Dismissal of the vice-president of the Court of Accounts – unconstitutional
On 20 September 2013 the Constitutional Court delivered its judgment on the constitutionality of the Parliament’s Decision No. 183 of 12 July 2013 on the dismissal of the member and vice-president of the Court of Accounts (Complaint No. 33a/2013).
Circumstances of the case
At the origin of the case lies the complaint submitted to the Constitutional Court on 19 July 2013, by the MP’s, Messrs Mihai Ghimpu, Valeriu Munteanu, Gheorghe Brega and Mrs. Corina Fusu, on the constitutional review of Parliament’s Decision No. 183 of 12 July 2013, whereby Mr. Tudor Şoitu was released early from office as a member and vice-president of the Court, on the proposal of the President of the Court of Accounts.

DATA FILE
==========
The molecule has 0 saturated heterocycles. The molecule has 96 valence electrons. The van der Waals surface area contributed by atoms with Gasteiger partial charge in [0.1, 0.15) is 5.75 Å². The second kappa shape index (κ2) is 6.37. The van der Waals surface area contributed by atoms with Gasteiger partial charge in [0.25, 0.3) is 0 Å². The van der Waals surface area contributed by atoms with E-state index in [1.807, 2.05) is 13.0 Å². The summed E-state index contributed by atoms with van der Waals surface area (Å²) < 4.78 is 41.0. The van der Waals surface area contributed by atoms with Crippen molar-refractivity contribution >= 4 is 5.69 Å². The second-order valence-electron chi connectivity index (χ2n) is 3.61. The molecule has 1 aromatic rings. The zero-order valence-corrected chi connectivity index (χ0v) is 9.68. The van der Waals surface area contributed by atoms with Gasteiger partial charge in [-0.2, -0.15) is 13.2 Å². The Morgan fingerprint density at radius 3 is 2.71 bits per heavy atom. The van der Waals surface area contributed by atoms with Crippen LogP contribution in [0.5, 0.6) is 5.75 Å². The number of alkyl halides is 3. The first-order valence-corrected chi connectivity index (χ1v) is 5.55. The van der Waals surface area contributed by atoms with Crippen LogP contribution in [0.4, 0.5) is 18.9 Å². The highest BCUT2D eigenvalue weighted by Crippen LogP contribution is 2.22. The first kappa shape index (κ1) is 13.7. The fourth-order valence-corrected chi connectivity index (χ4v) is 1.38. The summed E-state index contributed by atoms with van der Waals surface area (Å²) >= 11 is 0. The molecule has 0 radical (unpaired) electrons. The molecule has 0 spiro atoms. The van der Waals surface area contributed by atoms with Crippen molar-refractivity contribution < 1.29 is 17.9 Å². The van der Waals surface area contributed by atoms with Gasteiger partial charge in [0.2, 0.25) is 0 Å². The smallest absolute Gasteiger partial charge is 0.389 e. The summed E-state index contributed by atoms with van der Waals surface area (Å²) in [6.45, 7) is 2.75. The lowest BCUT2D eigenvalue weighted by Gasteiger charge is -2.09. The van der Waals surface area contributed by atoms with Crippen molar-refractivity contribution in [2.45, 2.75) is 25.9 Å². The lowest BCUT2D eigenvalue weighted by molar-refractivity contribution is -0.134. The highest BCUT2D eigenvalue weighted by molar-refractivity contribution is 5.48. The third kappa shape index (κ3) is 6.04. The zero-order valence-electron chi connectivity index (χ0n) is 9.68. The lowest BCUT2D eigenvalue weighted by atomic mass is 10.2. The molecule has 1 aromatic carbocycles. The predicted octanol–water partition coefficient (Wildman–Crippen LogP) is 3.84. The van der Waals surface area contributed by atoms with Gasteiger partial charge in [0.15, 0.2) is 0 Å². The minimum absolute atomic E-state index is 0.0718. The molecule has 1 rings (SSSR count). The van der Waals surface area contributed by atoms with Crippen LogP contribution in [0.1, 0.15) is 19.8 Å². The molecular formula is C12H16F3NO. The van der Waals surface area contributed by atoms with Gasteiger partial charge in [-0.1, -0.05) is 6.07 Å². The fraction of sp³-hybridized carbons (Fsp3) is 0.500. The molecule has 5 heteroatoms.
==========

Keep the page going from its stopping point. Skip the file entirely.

The authors of the complaint argued that in case the Parliament intends to dismiss an official, in this case - member of the Court of Accounts – it is compulsory to comply with the provisions of the Constitution and legislation.
The authors of the complaint alleged that by adopting the Parliament Decision No. 183 of 12 July 2013 on the dismissal from office of a member and vice-president of the Court of Accounts, were violated the provisions of the Articles 66, para. (j) and 133 of the Constitution.
The Constitutional Court ruled on the complaint in the following composition:
Mr Alexandru TĂNASE, President,
Mr Aurel BĂIEŞU,
Mr Igor DOLEA,
Mr Tudor PANŢÎRU,
Mr Victor POPA,
Mr Petru RĂILEAN, judges
Conclusions of the Court
Hearing the reasoning of the parties and examining the case file, the Court reiterated that Article 135 para. (1), lett. (a) of the Constitution empowers the court of constitutional jurisdiction to review the constitutionality of all acts adopted by the Parliament, without making distinction between normative and individual acts.